Phyllis
1 month ago
Reply to  Dave T.

Thank you for that news about the beautiful Carson valley. I love that area, my husband and I having lived in the village of Genoa for a time in the early 2000s. It’s nice to know that the eagles make an appearance there.

Jeff
1 month ago

It’s uplifting to hear a bit of good news for our country!

Bill on the Hill
1 month ago

Thanks RBC… I think everyone can use a good dose of HAPPY news…The American Bald Eagle, a scavenger at heart, every bit as acrobatic as a Osprey when catching fish on the fly. The Bald Eagle is a magnificent bird of prey & one of my personal favorites among the raptors…
All ( 50 ) states have them now, a tremendous success story with an outstanding comeback after the banning of DDT…
I have a file folder full of a nesting pair of Bald Eagles on the CT. River & was able to shoot the band on the male’s leg & email the info to USGS in my area of the NE, i.e. n. central VT. I shot these birds on the NH side of the river & positioned myself in a corn field using a 400 mm lens at the time whilst their nest was up high in a white pine, approx. 100 feet up… I encountered them in July of 2013 & did about ( 7 ) shoots on them, well into Sept.. The band on the males leg was attached in June of 2004, making him a ( 9 ) year old bird. They successfully raised ( 2 ) Eaglets & I stayed with them until they fledged.. The male was missing a toe / claw on his LH leg…The female was a very large bird in comparison to her 9 year old mate…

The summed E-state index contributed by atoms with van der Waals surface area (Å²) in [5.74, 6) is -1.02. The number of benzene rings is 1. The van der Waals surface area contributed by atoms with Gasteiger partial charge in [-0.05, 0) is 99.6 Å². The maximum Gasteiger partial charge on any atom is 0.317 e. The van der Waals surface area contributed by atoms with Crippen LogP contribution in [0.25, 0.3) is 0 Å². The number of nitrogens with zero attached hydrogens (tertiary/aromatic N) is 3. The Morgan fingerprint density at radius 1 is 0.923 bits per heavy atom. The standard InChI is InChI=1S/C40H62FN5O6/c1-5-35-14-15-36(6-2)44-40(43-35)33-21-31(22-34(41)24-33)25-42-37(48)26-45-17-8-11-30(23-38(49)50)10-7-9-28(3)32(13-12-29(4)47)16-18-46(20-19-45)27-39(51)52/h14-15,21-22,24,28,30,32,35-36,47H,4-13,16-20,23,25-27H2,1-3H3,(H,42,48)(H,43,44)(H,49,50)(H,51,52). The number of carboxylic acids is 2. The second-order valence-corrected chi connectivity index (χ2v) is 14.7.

I have a complete history on the bird, compliments of the USGS as they awarded me with a Certificate of Appreciation for the numerous jpg images I sent off to them…